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Are Baths Really More Gross Than Showers?

Let's find out just how much filth you're sitting in.

This story appeared in the June issue of VICE magazine. Click HERE to subscribe.

Ah, friends. They're like family but cooler. Fully customizable. Fall and one of them will be right there to pick you back up. But as great as friends can be, they also do a lot of really stupid stuff. Stuff that blows your mind. Like, sometimes it seems crazy that you even hang out with people who make such crappy decisions. Stuff that, were it to get out, would be mortifying for anyone with even a shred of self-respect. Lucky for your friends, they've got you to ask their deepest, darkest questions for them. And lucky for you, we started this column to answer those most embarrassing of queries.


The scenario: Your friend's just had one of those days. You know, the one where you miss every train you try to catch, a colleague throws you under the bus during a meeting, and there's only decaf left in the coffee machine. Point being, she thinks nothing sounds better than running a hot bath, climbing in, and soaking for an hour or so. Not only is the hot water relaxing, it also gets you nice and clean before bed. Clean enough, your friend argues, to skip a shower the next morning. That'd just be wasteful, right?

The concern: People usually fall into two camps: Pro-bathers, and the anti-bathers (or pro-shower-ers). Those on the anti- side insist that taking a bath is equivalent to sitting in a pool of your own filth. Instead of dirt and grime going down the drain, it gets washed off into a tub full of water—where it has nowhere to go except back on your skin. And that's not even taking into account the cleanliness of the tub itself—which, let's be honest, most people haven't properly scrubbed for the better part of two months. No matter how soothing a soak can be, you're actually just gross and unhygienic, the naysayers argue.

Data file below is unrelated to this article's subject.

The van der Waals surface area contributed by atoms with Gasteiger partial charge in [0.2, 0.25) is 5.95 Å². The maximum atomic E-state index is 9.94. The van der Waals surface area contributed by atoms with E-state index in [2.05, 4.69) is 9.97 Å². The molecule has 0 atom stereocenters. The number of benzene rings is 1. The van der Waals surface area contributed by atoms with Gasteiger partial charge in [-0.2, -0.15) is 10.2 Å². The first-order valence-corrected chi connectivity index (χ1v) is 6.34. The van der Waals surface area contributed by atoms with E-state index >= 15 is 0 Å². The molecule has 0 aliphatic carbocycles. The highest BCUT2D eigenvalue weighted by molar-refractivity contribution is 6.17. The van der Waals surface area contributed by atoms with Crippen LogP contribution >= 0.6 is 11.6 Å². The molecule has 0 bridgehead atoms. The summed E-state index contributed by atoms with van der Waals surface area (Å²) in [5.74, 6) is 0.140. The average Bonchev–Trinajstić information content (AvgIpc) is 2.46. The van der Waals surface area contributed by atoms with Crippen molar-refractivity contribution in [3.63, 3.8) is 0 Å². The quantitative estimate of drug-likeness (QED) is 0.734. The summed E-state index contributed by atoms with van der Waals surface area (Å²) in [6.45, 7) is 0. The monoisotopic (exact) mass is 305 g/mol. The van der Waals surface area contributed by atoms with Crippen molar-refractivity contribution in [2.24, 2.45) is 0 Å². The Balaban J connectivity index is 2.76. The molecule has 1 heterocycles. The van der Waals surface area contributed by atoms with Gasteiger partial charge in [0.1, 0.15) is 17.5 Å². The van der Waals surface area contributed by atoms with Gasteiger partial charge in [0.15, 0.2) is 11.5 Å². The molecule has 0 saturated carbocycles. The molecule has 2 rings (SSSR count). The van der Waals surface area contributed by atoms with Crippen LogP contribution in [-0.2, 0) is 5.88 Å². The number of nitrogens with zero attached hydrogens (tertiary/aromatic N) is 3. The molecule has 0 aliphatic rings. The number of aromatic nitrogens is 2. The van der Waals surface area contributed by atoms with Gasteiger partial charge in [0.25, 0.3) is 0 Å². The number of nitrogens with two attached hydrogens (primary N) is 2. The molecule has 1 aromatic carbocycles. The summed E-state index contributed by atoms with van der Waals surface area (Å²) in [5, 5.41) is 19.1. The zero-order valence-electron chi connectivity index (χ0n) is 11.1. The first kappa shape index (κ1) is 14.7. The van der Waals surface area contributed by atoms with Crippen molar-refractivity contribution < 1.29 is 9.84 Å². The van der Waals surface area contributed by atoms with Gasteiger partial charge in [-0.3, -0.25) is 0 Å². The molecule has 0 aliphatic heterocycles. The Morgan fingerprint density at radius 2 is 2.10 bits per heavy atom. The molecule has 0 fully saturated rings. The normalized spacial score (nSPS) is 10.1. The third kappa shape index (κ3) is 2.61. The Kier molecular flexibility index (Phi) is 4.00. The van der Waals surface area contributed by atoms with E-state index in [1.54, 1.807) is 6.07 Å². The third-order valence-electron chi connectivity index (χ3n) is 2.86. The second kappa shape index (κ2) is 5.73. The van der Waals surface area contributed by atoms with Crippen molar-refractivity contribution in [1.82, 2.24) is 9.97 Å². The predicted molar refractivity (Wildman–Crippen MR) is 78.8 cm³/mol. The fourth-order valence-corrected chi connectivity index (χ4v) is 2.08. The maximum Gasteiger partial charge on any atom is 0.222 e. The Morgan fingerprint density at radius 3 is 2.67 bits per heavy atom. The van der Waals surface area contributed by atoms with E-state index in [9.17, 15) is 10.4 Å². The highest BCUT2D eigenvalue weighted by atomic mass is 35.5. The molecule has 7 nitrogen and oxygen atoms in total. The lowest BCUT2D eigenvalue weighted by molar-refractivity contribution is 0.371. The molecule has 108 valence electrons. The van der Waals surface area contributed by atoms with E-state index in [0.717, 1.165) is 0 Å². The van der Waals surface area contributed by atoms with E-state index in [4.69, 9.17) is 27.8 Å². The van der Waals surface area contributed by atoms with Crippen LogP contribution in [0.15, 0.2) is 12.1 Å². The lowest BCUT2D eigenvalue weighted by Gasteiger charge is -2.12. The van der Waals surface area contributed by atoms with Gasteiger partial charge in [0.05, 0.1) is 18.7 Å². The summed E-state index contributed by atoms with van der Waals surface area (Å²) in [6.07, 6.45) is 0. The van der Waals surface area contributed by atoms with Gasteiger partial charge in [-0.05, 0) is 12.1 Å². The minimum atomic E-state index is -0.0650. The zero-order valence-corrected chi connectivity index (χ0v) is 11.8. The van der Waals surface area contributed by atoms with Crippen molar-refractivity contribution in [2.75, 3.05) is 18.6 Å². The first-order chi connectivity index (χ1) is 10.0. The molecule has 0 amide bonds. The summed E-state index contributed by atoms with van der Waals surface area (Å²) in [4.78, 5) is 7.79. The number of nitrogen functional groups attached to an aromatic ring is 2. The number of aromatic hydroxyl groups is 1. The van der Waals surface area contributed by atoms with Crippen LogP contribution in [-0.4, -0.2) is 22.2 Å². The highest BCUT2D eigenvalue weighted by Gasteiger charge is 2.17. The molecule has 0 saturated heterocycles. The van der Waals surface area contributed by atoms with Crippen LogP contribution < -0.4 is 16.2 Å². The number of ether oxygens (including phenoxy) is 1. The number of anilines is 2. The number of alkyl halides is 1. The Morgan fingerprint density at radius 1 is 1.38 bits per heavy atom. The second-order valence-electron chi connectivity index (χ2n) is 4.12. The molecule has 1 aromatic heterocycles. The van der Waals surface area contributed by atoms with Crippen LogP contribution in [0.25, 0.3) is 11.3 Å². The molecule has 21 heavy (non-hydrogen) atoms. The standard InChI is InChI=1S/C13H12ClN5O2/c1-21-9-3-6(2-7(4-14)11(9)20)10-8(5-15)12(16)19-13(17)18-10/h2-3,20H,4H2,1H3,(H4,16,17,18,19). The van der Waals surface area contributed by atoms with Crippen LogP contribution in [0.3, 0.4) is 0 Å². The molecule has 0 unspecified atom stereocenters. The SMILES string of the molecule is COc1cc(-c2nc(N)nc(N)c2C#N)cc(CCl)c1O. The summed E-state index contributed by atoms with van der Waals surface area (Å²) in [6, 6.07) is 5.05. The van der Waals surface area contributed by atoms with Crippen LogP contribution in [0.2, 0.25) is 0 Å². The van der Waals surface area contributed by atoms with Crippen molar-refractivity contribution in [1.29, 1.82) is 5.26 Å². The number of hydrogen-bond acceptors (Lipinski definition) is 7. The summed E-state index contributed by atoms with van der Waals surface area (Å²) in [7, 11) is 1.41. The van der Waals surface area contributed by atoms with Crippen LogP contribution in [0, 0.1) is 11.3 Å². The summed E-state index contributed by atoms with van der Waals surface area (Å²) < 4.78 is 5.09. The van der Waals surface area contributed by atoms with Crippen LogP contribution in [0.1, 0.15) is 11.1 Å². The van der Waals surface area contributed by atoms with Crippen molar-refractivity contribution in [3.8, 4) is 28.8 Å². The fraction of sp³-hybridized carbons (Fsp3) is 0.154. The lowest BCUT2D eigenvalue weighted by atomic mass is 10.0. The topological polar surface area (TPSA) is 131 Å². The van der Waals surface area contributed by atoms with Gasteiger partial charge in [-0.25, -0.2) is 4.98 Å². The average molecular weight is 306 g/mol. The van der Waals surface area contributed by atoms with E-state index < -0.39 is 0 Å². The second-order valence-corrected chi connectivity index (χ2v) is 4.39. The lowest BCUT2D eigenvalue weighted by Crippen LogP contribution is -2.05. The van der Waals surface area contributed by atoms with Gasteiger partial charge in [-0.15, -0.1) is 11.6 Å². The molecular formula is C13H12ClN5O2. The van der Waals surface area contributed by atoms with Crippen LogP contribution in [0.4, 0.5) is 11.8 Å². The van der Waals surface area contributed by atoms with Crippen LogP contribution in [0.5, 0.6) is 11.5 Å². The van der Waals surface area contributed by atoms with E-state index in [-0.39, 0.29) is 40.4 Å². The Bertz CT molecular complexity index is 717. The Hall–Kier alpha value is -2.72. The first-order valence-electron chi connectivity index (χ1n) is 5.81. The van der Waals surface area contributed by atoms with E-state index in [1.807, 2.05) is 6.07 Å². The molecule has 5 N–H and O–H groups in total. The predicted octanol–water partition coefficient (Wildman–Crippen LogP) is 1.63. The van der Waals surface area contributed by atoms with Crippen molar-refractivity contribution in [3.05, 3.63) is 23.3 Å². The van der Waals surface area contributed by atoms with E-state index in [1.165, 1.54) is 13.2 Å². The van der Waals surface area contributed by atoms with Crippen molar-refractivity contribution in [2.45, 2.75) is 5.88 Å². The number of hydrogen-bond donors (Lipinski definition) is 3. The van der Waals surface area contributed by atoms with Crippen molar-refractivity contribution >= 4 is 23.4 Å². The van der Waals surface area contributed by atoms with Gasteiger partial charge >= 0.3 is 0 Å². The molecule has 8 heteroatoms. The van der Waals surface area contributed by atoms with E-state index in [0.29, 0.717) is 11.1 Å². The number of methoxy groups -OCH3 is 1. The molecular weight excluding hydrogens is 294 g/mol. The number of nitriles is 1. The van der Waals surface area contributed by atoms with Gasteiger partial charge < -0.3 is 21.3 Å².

Well, they're not entirely wrong. "Baths are full of bacteria," says Debra Jaliman, assistant professor of dermatology at the Icahn School of Medicine at Mount Sinai. "They have e. coli, streptococcus, as well as staphylococcus aureus." But is that really as bad as it sounds?


The worst that could happen: Let's assume your friend is really, really unlucky. It's theoretically possible that things could go downhill real quick. For starters, if your friend has an open cut or a skin abrasion, combined with a weak immune system, she could get an infection, Jaliman says. But even in one of the worst-case scenarios—say, staph—it'll usually get cleared up with a round of antibiotics.

What else? Well, supposing some of that nasty bath water could get in her mouth, there's the possibility (again, slim) that she could experience health complications related to an E. coli infection, which include bloody diarrhea, abdominal cramping, nausea, and vomiting. So, maybe don't combine bath time with Ben & Jerry's.

What will probably happen: Not much. Yes, baths can be petri dishes full of questionable microorganisms, but the human body is up to the challenge. Odds are, the worst of your friend's problems will be limited to dry and flaky skin. The longer she soaks,the more moisture gets stripped away, especially if she's already prone to dry skin. Flaky, cracked skin is also more prone to infections, Jaliman says, which may increase the likelihood of something going awry.

What you should do: If she's really looking to play it safe, your friend could take a shower first to ensure all the grime—especially those poop particles—is washed off her skin before she's left lounging in it. Not soaking for hours on end will also keep her skin from drying out too badly. And when she's out of the tub, it'd be a good idea to apply some lotion to replenish lost moisture. Finally, and we know this probably goes without saying, but you could gently remind her to take some bleach and a sponge to her tub and scrub like hell once in awhile. A bath, after all, can be one of the best cures for sore muscles.

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